Until the lifeless and drab Main Place Mall and Tower replaced its character-filled old buildings, billboards and neon signs, Shelton Square was more or less Buffalo’s version of Times Square.
It was the city’s crossroads; it was bright and vibrant. It was the place where people transferred streetcars and buses — just about every line in the city came through. Standing in Shelton Square, you were a few blocks from the Crystal Beach Boat in one direction, a few blocks from the Town Casino the other way. It was the middle of the action that was Buffalo.
If you remember it, it was a special place.
It was filled with character and characters. There was Domenic Battaglia, who ran the newsstand shown at Niagara and Main starting in 1929 “with his oversized cap, news apron and halfchewed cigar.” His News obituary called him “a goodnatured curmudgeon who was out daily in all kinds of weather to sell newspapers and magazines. He never wore gloves even on the coldest days and often heckled his customers who did.”
He moved to Main and Church when the entire Niagara Street was eliminated from the map, now underneath the Main Place Tower.
In the very foreground of the photo is the top of the Palace Burlesk sign. George Kunz, whose beautifully crafted memories of days gone by used to appear in The News, wrote “the Palace exuded life. Pedestrians passing during showtime heard raucous, robust sounds of extravagant fun. The orchestra blared, drums rumbled and laughter, a rollicking outrageous laughter, tumbled out the doors onto Main Street.”
“Such was the theater's fame that for years the Palace was used as a focus for any downtown geographical instructions,” wrote Kunz in 1993. “’You know where the Palace is . . . well, you turn right there.’ Everybody remembered the lively marquee with the dancing girl figures kicking endlessly to the rhythm of blinking lights.”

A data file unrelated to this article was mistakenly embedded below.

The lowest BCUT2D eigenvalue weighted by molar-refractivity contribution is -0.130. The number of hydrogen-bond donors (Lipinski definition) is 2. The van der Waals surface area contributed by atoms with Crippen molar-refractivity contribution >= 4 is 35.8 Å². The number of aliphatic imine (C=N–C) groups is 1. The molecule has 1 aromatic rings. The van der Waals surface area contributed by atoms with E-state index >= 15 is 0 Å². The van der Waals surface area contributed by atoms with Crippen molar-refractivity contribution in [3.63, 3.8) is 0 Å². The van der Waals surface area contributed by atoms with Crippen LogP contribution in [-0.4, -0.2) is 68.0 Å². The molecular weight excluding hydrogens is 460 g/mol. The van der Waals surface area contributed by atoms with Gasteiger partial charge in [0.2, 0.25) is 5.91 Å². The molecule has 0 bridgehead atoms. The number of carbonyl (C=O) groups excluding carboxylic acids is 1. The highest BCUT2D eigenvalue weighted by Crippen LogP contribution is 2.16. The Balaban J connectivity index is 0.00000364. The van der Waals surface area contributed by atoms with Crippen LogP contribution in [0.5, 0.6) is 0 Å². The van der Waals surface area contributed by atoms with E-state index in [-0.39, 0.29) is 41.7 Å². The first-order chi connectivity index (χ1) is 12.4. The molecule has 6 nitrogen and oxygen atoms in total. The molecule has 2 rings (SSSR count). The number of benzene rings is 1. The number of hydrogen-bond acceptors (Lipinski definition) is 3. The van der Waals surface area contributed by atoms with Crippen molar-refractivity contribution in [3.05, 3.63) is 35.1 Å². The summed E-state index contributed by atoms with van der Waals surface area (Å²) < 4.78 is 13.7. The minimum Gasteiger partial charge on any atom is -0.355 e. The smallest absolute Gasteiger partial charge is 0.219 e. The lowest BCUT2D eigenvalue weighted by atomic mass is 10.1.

Right next door to the Palace, disc jockey Tom Clay — known as “Guy King” on WWOL Radio – ushered in the rock 'n' roll era in Buffalo on July 3, 1955, when he climbed out of the station’s window and onto the giant WWOL billboard. There, he urged the teens in his audience to drive to Shelton Square and honk their horns if they wanted to hear Bill Haley and The Comets’ “Rock Around the Clock.” They did in huge numbers, and he kept playing “Rock Around the Clock” until the fire department showed up with a ladder truck to help police get him off the billboard. After climbing back in the station window, he was arrested and charged with disorderly conduct for the stunt.
On the pages of The News, Janice Okun wrote about Hughes Restaurant, “the dingy old coffee shop on Shelton Square where you sat on high stools at even higher marble tables and injected fat into yourself in the form of Snappy Cheese Sandwiches, while drinking coffee from a clunky mug carefully. Because if you dropped the mug, it would break a toe.”
Minnie Feiner's had high tables, too. And there was Minnie Messina’s cafeteria through the '50s and '60s.
In 1965, most of the buildings in this photo started to come down. In December, it was announced the new $20 million complex being built in its place was given a name “big enough for such a big project — Main Place.”
At the time, editorial page writers panned the name, saying it wasn’t distinctive and was “anything but appealing.”
One writer said, “It’s a terrible name. It grates on one's ears. … It certainly wasn't given too much thought.”
In hindsight, though, it’s probably better that the name many wanted to keep — Shelton Square — was retired. It makes it easier to give a name to the memories.
Story topics: torn-down tuesday